This year was a curious one, and I don’t mean to refer to the VG industry alone: 2009 was, after all, the first full year of The Slowdown for us three, and boy, it sure went past real fast. For various reasons, this year has also been a very trying one for each of us, yet we were still able to find the time and enthusiasm to write and post together. Taking up writing, I’m certain, has only worked to enhance our enthusiasm and interest in the medium. As if to commemorate the very end of the decade, though, my relatively recent motherboard had to be shipped over to Germany for replacement recently.
You’ve probably also noted how we’ve yet not engaged ourselves in the “best of” discourse, at all; we enjoy making lists just as much as the other guy, sure, but perhaps unsurprisingly also tend to get over-analytical and –intellectual with the concept.
Therefore, as our final post of the year, the three of us have jotted down our personal lists of the decade. The simple rule was not to make it too difficult for ourselves. Therefore, I have sought to paint an impression of the zeitgeist, warts and all. Very subjective. Nabeel wanted to paint a portrait of himself as gamer, and Richard hoped to be accurate and inclusive. The games listed below have not been included based on their perceived merits or qualities; instead, we selected them with the aforementioned focuses in mind.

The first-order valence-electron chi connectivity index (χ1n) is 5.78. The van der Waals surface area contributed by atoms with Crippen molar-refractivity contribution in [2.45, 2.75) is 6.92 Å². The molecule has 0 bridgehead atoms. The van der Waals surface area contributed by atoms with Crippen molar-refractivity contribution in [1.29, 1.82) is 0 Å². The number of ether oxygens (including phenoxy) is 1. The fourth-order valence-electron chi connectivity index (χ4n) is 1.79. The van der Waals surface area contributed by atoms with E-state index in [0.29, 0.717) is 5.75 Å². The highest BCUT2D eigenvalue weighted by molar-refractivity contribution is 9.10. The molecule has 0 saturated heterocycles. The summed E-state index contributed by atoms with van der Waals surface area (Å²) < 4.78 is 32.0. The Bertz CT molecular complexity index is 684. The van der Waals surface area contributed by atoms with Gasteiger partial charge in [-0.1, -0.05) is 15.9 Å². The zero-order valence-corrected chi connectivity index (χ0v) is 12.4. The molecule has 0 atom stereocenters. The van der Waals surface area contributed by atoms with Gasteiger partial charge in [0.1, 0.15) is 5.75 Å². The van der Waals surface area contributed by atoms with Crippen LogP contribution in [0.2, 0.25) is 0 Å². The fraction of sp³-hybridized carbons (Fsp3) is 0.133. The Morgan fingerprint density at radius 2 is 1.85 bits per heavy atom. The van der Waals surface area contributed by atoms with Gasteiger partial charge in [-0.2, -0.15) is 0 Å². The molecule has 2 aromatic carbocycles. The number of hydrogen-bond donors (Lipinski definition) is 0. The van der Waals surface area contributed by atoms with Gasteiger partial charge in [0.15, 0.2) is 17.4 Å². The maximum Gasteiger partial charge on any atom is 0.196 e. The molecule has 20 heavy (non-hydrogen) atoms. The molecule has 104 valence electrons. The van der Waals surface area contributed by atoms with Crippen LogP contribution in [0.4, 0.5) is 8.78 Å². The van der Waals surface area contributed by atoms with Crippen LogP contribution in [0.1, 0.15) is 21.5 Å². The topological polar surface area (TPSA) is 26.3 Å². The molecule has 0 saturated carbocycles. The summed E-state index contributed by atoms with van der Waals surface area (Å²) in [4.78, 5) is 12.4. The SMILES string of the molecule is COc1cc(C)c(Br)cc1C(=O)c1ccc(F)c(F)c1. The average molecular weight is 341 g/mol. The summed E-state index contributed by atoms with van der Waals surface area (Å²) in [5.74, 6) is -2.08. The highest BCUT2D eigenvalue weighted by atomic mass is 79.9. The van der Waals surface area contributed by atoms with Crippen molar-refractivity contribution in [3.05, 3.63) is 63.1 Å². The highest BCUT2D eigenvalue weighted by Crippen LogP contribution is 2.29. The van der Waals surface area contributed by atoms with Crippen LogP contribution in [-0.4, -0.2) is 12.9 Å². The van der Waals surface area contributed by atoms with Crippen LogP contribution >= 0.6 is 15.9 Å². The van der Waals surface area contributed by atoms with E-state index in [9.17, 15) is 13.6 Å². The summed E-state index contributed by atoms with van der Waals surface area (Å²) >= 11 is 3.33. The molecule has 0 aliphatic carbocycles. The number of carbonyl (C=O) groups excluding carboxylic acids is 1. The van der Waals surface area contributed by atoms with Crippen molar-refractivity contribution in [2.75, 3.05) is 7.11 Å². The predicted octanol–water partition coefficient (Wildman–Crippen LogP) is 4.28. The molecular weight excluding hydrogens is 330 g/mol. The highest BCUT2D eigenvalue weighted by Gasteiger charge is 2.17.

All three free-form lists after the jump. Here’s to a new gaming decade, everyone!
For me, Half-Life 2 and its subsequent episodes appear as a towering, majestic entity that (fore)shadowed much if not all of the narrative-based action gaming of the decade, also figuring as far more important a game for me than the first one was or ever will be. The looming, perverse presence of Counter-Strike: Source, similarly, cannot be understated. The ever-improving Source engine – along with Steam and Steamworks, obviously – have given us a brilliant platform for modifications. Unreal Tournament 2004 played a similar, if smaller, role (with Air Buccaneers, Alien Swarm and Killing Floor to name a few examples).
Where S.T.A.L.K.E.R. left a Fallout-like (i.e. very permanent!) impression on me (as did BioShock, though to a lesser degree), Left 4 Dead brought us all together as friends in the zombiecalypse, and that’s as high a praise as one can give for a game. Our horrifying late-night “Survival” grindfests, no matter how barbaric, repetitive and artistically insignificant, were in many ways the defining events of the year and continuously succeeded in bringing out a persevering sense of purpose and camaraderie.
Often curiously absent from these toplists is No One Lives Forever 2, which, together with the first part, is by far my favourite FPS series (…not made by Valve, anyway). I think I can speak for Richard in that we both hope Monolith would proceed with another creative 180. Another common absentee remains Vampire: The Masquerade – Bloodlines, cherished by some, disliked by many and altogether forgotten by most. For me, Troika’s swan song is the epitome of a multi-faceted, mature gaming experience that leaves a lasting intellectual mark on its players.
I also very much remain a fan of IO Interactive’s Hitman series, which always succeeds in taking me to places even despite their obvious, obvious flaws. Remedy’s narrative noir wonder Max Payne also warrants high praise from me, especially the sequel, The Fall of Max Payne, which I have replayed far more times than any other game of this decade, including three times in the row. And yes, I did come out of the experience relatively unscathed. The hype and youthful excitement leading up to the ultimate release of the first Max Payne, too, remains the most memorable out of all.